Let me illustrate what I mean. Carolyn was my assistant when I was President of Union Rescue Mission in Los Angeles. She was and is a wonderful woman. We got along beautifully. However, suppose we did not get along. Suppose I was a critical, mean impossible boss and made her life miserable every day.
Suppose a wonderful person met Carolyn, recruited her, gave her a fine salary and wonderful benefits. She gleefully accepted her new position. However, there was just one problem. In order to get to her wonderful new job, she had to walk by my office on her way to her new job.
Each morning, as she walked by, I would say to her, “Carolyn come right in here. I have a ton of work for you to do.” She had been coming into my office for decades. Everyone she knew said “You should stay safe and keep coming to George’s office and doing his bidding despite the difficulties of working for him.
The people around her might say things like “This new boss is too good to be true and we all know that things that seem to good to be true are very likely not to be true”. But if she was to enjoy the benefits of a wonderful, generous and joyful job today, she would need to believe that she had been made the recipient of an impossibly good reality and begin to act on it today and every day afterwards.
In order to enjoy her new job, Carolyn would have to ignore all the negative outer and inner voices, walk past my office, ignore me and accept and act on the reality of her new job. In a similar way, I must learn to accept and act on the incredible thing God has done for me.
“So, my brothers and sisters, you also died to the law through the body of Christ, that you might belong to another, to him who was raised from the dead, in order that we might bear fruit for God. For when we were in the realm of the flesh, the sinful passions aroused by the law were at work in us, so that we bore fruit for death. But now, by dying to what once bound us, we have been released from the law so that we serve in the new way of the Spirit, and not in the old way of the written code.”
Unhealthy shame is in opposition to healthy shame. Healthy shame is embracing my limitations. My reading of Paul and in particular, of this passage begins at the point of accepting my limitations, most specifically, that I am completely powerless to be the man I am supposed to be on my own. If I am to live a life that steadily moves me toward being the man I was created to be, it will come to pass because I choose to adopt a life of daily, persistent growth in my ability to maintain conscious contact with God.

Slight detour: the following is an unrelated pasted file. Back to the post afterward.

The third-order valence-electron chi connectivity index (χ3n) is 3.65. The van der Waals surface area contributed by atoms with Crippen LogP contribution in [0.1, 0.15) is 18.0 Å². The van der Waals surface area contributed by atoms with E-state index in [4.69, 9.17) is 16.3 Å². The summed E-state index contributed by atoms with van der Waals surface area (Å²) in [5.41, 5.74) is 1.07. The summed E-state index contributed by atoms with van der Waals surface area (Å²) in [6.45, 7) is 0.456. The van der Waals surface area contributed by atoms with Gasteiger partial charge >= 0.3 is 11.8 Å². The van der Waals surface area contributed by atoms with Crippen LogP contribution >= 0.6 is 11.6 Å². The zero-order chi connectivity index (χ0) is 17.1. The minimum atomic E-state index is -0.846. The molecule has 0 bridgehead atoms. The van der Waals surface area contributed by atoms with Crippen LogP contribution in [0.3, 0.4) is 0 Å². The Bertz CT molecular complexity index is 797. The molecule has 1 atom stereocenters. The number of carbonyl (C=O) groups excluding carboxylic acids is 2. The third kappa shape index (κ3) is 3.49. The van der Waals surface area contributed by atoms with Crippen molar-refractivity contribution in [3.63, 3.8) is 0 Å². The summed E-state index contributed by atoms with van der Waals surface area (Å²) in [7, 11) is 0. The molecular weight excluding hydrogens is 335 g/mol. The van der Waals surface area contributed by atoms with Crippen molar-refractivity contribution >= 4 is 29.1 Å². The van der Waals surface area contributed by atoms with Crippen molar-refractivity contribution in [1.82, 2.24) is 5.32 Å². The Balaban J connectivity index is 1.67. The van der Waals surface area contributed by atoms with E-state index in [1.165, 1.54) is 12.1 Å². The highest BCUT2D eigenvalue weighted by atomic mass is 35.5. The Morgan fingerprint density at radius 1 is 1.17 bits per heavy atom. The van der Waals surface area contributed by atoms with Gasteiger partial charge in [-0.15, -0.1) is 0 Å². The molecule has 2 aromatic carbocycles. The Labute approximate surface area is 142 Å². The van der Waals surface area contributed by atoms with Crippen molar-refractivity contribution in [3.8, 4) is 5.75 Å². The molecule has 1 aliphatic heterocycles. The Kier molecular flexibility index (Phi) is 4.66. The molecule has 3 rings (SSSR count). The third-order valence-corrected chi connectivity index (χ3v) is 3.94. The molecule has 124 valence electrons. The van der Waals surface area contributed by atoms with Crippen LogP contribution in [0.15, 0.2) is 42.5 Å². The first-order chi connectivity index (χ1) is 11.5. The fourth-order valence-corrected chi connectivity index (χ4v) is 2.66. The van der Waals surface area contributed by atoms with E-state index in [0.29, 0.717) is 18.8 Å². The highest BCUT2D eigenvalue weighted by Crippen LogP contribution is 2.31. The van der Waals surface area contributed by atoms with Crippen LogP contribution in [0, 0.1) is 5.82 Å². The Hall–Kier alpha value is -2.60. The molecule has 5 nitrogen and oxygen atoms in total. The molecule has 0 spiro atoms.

If my hope of growth toward Godliness is based upon imposing some law, any law, on my unwilling heart, I am doomed to fail. Living honorably, as opposed to shamefully, is totally dependent on living in God.
Jesus said it this way,”Abide in me”. That is different than visiting occasionally, or using God as we do a motel, somewhere we stay on our way through life. Abide means I move in, arrange our furniture, hang our pictures, paint the walls, cook there, sleep there, live there. To enjoy spiritual growth depends on me acknowledging,accepting and acting on the reality that I live and move and have my being in God.
That is our current state not just our hope for the future. The life of faith accepts that we live in God even if our experience, our theology, our deeds and the testimony of everyone we know says it is not true, it is still true. I stated before, that is the point of the crucifixion/resurrection story. There is no need to accept Christ as our savior, or to accept any belief system or political view. It is a done deal. God is my forever home and that will never change. The process is learning to accept and act on the total grace of God that is already ours.
However, the Kingdom of God has come but is at the same time still coming. It is both an event and a process. The Old Testament tells us that the promised land was given to the Israelites as an event, but it would only be theirs as they by faith took possession in a long term process .
Another example would be that in a wedding, God makes the two one flesh, but it is up to the couple to accept and enjoy that oneness. In the passage above, we have already died to the law but we are involved in how that death works itself out.